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[whitespace] Marc Westburg
Photograph by George Sakkestad

Toast of the Town: Chef Marc Westburg's menu keeps pace with the seasons.

Pearl Without Price

A bistro continues to deliver old-world warmth, a seasonal menu and excellent wine options

By Christina Waters

HOW SATISFYING it is to look forward to a meal and have the experience live up to your expectations. Last week's dinner at Pearl Alley Bistro did just that. Looking as good as always, the upstairs dining room offered a blaze of kitchen activity, gleaming hardwood floors and enough white linens to keep Cezanne happy for years.

The bar was full of regulars, lots of them talking wine and trying out the latest suggestions from sommelier Mark Curtis. The menu--which changes monthly--was loaded with autumnal classics given that whimsical Marc Westburg spin. (Thank God, the vegetable flan ($5.75) will remain on the menu forever.)

We perused tarts and salads, chowders and risottos. Jack's English roots got the best of him when he saw corned beef, cabbage and turnip-stuffed pasty ($9.75) on the first-courses listing. During the fall and winter, chef Westburg's thinking returns to heartland America, hence the scallops and oysters with cornbread stuffing, chicken and buttermilk-biscuit pie, and even Virginia Smithfield ham with red kraut and roasted potatoes ($15.25).

I had to have the Smithfield, easily the world's greatest ham, so superbly preserved and cured that U.S. presidents used to send it to British royals as a Christmas gift. Jack saw dry-aged New York steak ($24.50) and that was that.

From the wines-by-the-glass listing, we took Curtis' tip on a spicy '96 Finca Allende Rioja ($6.25) that seemed perfumed lightly with blood oranges. My '97 Savannah-Chanel Pinot Noir ($6) was full of plums and spice, a fine discovery from a local winery.

We'd only managed to consume a few bites from the round loaf of house bread when our starters arrived. I always wish I were a much larger woman when I dine at Pearl Alley. The flan, involving tumescent layers of spinach, carrots and beets, was its usual perfection. It arrived in the center of a shallow pool of garlic butter, and Jack moaned something as he tried his first taste.

Jack's pasty--"Christmas in England"--was a very pretty whole-wheat half moon filled with delicious bits of corned beef and some traces of cabbage and turnip. On the side were pools of fiery horseradish, fiery mustard and a chow chow so good we demanded the recipe. Turns out the crimson relish of sun-dried cherries, tomatoes and cranberries in vinegar and spices is a recipe Westburg got from his aunt in Iowa--so typical of this chef.

The chow chow was just as good with our entrees, since our amiable waitress provided us with extra side portions of the superb condiment.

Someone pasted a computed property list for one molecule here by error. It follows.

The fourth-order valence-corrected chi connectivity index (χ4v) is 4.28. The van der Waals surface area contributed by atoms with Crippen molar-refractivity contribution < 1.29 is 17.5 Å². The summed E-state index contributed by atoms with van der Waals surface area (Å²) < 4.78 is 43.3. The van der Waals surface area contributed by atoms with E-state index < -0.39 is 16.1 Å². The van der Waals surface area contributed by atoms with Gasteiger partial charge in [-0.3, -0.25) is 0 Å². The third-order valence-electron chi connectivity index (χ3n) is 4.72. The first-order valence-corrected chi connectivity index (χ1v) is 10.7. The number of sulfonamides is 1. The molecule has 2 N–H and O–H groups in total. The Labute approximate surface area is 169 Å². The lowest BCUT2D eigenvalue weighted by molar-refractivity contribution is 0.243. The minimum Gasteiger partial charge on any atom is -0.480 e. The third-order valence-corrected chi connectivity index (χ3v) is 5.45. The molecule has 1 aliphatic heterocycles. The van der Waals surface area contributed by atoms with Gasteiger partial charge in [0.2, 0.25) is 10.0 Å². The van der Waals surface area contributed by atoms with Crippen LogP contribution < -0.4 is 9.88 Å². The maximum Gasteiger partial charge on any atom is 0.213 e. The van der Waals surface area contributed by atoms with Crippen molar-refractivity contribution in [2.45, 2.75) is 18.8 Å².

Jack's New York steak was the size of New York and expertly cooked to a gorgeous shade of rare/medium rare and oozing juices. How do they get steak to be this moist and juicy? Pearl Alley could easily become renowned for this dish alone, a dish that confirms the bistro's devotion to big flavors.

Actually, this bistro becomes a brasserie in cool weather, adding substantial side dishes--like the excellent pungent braised red cabbage with apples that came with my lean, impeccable Smithfield ham. This is ham that Brueghel's farmers might have enjoyed. Simple roast potatoes completed this dish, and earthy lemon-glazed sweet potatoes went well with Jack's steak.

The de rigueur bistro gossip was flying fast and thick by the time we dipped our spoons into a dessert of warm pumpkin soufflé ($9.50). Large enough for a rugby team to share, it could have been sweeter and firmer, but we loved the surrounding pool of flawless cinnamon-spiked custard sauce--splendid with espresso.

Vive le Pearl Alley, where winter is an excuse to warm up the menu.


Pearl Alley Bistro
Address: 110 Pearl Alley, Santa Cruz
Phone: 831.429.8070
Hours: Lunch daily, 11:30am-5pm, dinner 5-11pm (11:30pm Fri-Sat)
Chef: Marc Westburg
Extras: Full bar, seasonal menus
Ambiance: ***1/2 If it's unpretentious, tasteful and convivial you're after, Pearl Alley is Eden.
Service: *** Can be wonderful and is always responsive.
Cuisine: *** Westburg and his crew bring miles of flair, creativity and old-fashioned care to their varied bistro repertoire.
Overall: It's not for nothing that Pearl Alley is permanently tattooed on our collective taste buds. A Santa Cruz original.

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From the December 8-15, 1999 issue of Metro Santa Cruz.

Copyright © Metro Publishing Inc. Maintained by Boulevards New Media.




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